X-Message-Number: 27974
Date: Mon, 22 May 2006 19:57:47 -0700 (PDT)
From: Doug Skrecky <>
Subject: dietary antioxidants retard cold storage injury

[There is accumulating evidence that standard transplantation
solutions are far from optimized. Indeed, it is somewhat pathetic
that even a minor green tea addition could exert such significant
benefits. I have a sneaking suspicion that an Iron Chef with a little
table sugar, some spices, and some green tea could mix together, in the
kitchen, a transplantation solution which could put expensive
patented solutions to shame.]

Transplantation. 2006 Jan 27;81(2):231-9.
Improved cold preservation of kidney tubular cells by means of
adding bioflavonoids to organ preservation solutions.
  BACKGROUND: Cold ischemia and reperfusion during renal
transplantation result in release of reactive oxygen species. The
aim of this study is to examine whether cold storage induced cell
injury can be ameliorated by adding flavonoids directly to
preservation solutions. METHODS: Cultured renal tubular epithelial
cells (LLC-PK1) were stored in University of Wisconsin (UW) or
Euro-Collins (EC) solution at 4 degrees C for 20 hours.
Preservation solutions were supplemented with various flavonoids.
After rewarming, structural and metabolic cell integrity was
measured by lactate dehydrogenase (LDH) release and MTT-test, and
lipid peroxidation was assessed from generation of thiobarbituric
acid-reactive substances (TBARS). RESULTS: Twenty hours of cold
storage resulted in a substantial loss of cell viability in both
preservation solutions (in EC: LDH release 92.4+/-2.7%; MTT-test
0.5+/-0.7%). Addition of luteolin, quercetin, kempferol, fisetin,
myricetin, morin, catechin, and silibinin significantly reduced
cell injury (for luteolin in EC: LDH release 2.4+/-1.6%; MTT-test
110.3+/-10.4%, P<0.01; TBARS-production (related to cold stored
control cells) 8.9+/-2.6%). No cytoprotection was found for
apigenin, naringenin, and rutin. Protective potency of flavonoids
depends on number of hydroxyl-substituents and lipophilicity of
the diphenylpyran compounds. CONCLUSION: Cold storage induced
injury of renal tubular cells was substantially ameliorated by
adding selected flavonoids directly to preservation solutions.

Transplantation. 2005 Dec 15;80(11):1556-9.
Beneficial effects of the bioflavonoids curcumin and quercetin on
early function in cadaveric renal transplantation: a randomized
placebo controlled trial.
  BACKGROUND: The bioflavonoids quercetin and curcumin are
renoprotective natural antioxidants. We wished to examine their
effects on early graft function (EF). METHODS: Between September
2002 and August 2004, 43 dialysis dependent cadaveric kidney
recipients were enrolled into a study using Oxy-Q which contains
480 mg of curcumin and 20 mg of quercetin, started after surgery
and taken for 1 month. They were randomized into three groups:
control (placebo), low dose (one capsule, one placebo) and high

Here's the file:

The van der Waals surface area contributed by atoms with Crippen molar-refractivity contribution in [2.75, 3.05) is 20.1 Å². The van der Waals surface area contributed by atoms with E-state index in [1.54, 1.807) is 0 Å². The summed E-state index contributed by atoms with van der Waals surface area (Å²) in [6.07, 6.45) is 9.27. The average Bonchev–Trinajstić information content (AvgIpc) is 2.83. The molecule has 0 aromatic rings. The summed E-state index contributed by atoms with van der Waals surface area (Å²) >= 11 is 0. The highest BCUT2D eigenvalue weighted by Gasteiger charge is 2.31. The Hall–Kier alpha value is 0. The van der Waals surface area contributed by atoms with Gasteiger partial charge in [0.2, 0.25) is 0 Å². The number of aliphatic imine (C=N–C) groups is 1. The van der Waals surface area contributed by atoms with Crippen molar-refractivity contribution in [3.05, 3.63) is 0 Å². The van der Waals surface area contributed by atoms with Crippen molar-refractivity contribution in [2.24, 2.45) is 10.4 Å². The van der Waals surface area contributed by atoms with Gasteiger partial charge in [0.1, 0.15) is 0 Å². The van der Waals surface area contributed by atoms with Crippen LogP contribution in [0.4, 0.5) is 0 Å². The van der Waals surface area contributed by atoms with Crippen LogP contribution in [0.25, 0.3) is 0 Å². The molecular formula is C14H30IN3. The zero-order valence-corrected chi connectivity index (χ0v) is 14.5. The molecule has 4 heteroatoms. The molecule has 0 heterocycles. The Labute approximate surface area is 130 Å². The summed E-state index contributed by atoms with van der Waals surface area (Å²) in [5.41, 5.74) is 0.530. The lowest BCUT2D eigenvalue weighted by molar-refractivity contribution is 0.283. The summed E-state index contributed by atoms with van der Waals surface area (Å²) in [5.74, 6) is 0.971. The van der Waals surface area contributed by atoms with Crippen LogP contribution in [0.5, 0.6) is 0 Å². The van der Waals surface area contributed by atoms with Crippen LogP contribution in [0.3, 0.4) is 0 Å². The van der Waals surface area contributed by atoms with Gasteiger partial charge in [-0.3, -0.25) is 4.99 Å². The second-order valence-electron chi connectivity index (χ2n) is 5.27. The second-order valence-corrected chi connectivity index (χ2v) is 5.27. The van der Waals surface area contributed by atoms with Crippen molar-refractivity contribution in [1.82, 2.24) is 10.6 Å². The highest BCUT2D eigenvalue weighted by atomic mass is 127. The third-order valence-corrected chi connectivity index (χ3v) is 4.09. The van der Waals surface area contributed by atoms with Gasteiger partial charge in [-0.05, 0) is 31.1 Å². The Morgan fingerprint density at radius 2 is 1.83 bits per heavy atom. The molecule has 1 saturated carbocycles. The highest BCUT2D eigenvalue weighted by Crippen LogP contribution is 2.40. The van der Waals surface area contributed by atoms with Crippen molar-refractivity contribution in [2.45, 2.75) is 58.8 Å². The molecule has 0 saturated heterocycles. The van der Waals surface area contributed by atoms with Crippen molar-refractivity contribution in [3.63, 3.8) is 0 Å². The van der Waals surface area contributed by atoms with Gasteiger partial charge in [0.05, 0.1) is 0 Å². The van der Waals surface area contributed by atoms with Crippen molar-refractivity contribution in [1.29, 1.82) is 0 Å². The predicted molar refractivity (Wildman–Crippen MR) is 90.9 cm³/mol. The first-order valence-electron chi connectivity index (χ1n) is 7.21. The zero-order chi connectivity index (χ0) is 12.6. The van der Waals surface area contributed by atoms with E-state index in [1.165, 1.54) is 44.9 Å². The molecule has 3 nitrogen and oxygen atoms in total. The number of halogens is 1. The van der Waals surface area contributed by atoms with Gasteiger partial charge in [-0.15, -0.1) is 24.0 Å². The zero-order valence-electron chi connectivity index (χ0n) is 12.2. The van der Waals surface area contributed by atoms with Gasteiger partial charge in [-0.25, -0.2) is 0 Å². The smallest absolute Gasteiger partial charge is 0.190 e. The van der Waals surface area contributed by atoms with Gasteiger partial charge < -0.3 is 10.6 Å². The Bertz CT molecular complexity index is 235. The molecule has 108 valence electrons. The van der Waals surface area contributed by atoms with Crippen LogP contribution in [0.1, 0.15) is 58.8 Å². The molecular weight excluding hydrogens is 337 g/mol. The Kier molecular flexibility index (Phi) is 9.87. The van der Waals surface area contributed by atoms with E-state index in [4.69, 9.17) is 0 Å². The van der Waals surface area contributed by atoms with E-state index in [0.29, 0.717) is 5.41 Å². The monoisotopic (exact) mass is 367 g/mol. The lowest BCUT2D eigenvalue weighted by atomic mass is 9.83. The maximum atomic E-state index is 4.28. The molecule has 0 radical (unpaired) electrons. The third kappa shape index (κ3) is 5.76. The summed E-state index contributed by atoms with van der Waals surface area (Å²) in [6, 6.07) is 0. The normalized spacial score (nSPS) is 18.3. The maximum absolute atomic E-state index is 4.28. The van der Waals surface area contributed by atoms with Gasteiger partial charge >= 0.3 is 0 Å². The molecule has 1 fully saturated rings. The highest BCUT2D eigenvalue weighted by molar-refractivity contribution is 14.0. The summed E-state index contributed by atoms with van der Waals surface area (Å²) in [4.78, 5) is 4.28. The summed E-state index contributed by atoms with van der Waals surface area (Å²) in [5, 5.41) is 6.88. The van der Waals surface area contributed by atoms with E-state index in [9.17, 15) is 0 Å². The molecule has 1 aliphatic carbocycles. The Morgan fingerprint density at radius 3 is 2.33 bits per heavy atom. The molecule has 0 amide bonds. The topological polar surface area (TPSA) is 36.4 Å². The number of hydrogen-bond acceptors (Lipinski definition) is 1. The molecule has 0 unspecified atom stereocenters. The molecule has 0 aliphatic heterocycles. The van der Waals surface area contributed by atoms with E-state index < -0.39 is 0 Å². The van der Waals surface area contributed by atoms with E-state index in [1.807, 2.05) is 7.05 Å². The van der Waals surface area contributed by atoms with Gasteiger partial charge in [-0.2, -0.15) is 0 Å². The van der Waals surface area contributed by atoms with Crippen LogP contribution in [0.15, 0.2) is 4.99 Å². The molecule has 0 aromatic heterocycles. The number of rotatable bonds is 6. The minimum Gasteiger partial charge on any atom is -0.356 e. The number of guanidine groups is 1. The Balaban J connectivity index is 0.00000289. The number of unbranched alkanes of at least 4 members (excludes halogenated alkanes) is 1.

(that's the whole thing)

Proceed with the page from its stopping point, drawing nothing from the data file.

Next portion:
dose (two capsules). Delayed graft function (DGF) was defined as
first week dialysis need and slow function (SGF) as Cr >2.5 mg/dl
by day 10. Category variables were compared by chi squared and
continuous variables by Kruskal-Wallis. RESULTS: There were four
withdrawals: one by patient choice and three for urine leak. The
control group had 2/14 patients with DGF vs. none in either
treatment group. Incidence of EF was control 43%, low dose 71%
and high dose 93% (P=0.013). Serum creatinine was significantly
lower at 2 days (control 7.6+/-2.1, low 5.4+/-0.6, high
3.96+/-.35 P=0.0001) and 30 days (control 1.82+/-.16,
low 1.65+/-.09, high 1.33 +/-.1, P=0.03). Acute rejection
incidence within 6 months was control 14.3%, low dose 14.3% and
high dose 0%. Tremor was detected in 13% of high dose patients
vs. 46% of others. Urinary HO-1 was higher in bioflavonoid
groups. CONCLUSION: Bioflavonoid therapy improved early graft
function. Acute rejection and neurotoxicity were lowest in the
high dose group. These bioflavonoids improve early outcomes in
cadaveric renal transplantation, possibly through HO-1 induction.

Gastroenterology. 2005 Aug;129(2):652-64.
Free radical-dependent dysfunction of small-for-size rat liver
grafts: prevention by plant polyphenols.
  BACKGROUND & AIMS: The mechanisms by which small-for-size liver
grafts decrease survival remain unclear. This study investigated
the role of free radicals in injury to small-for-size grafts.
METHODS: Rat liver explants were reduced in size ex vivo and
transplanted into recipients of the same or greater body weight,
resulting in a graft weight and standard liver weight of
approximately 50% and 25%, respectively. A polyphenol extract
from Camellia sinenesis (20 microg/mL) or an equivalent
concentration of epicatechin was added to the storage solution
and the lactated Ringer poststorage rinse solution. RESULTS: Serum
alanine aminotransferase release increased from approximately
60 U/L before implantation to 750, 1410, and 2520 U/L after
full-size, half-size, and quarter-size transplantation,
respectively. Total bilirubin increased slightly after
transplantation of full-size and half-size grafts but increased
104-fold in quarter-size grafts. In quarter-size grafts,
histological changes included necrosis, leukocyte infiltration,
and eosinophilic inclusion body formation. Polyphenol treatment
ameliorated these effects by > or =67%. Survival was 30% after
transplantation of small-for-size grafts. After polyphenol
treatment, survival increased to 70%. Free radicals in bile
assessed by spin trapping and 4-hydroxynonenal adducts measured
by immunohistochemistry were also greater in reduced-size grafts,
an effect ameliorated by polyphenols. Epicatechin, a major
polyphenol from Camellia sinenesis, also improved graft function
and decreased enzyme release, histopathologic changes, and free
radical formation. CONCLUSIONS: Increased formation of free
radicals occurs after transplantation of reduced-size livers,
which contributes to graft dysfunction and failure. Plant
polyphenols decrease liver graft injury and increase survival
of small-for-size liver grafts, most likely by scavenging free

Biotechnol Lett. 2005 May;27(9):655-60.
Protection of osteoblastic cells from freeze/thaw cycle-induced
oxidative stress by green tea polyphenol.
  Green tea polyphenol (GTP) together with dimethylsulphoxide
(DMSO) were added to a freezing solution of osteoblastic cells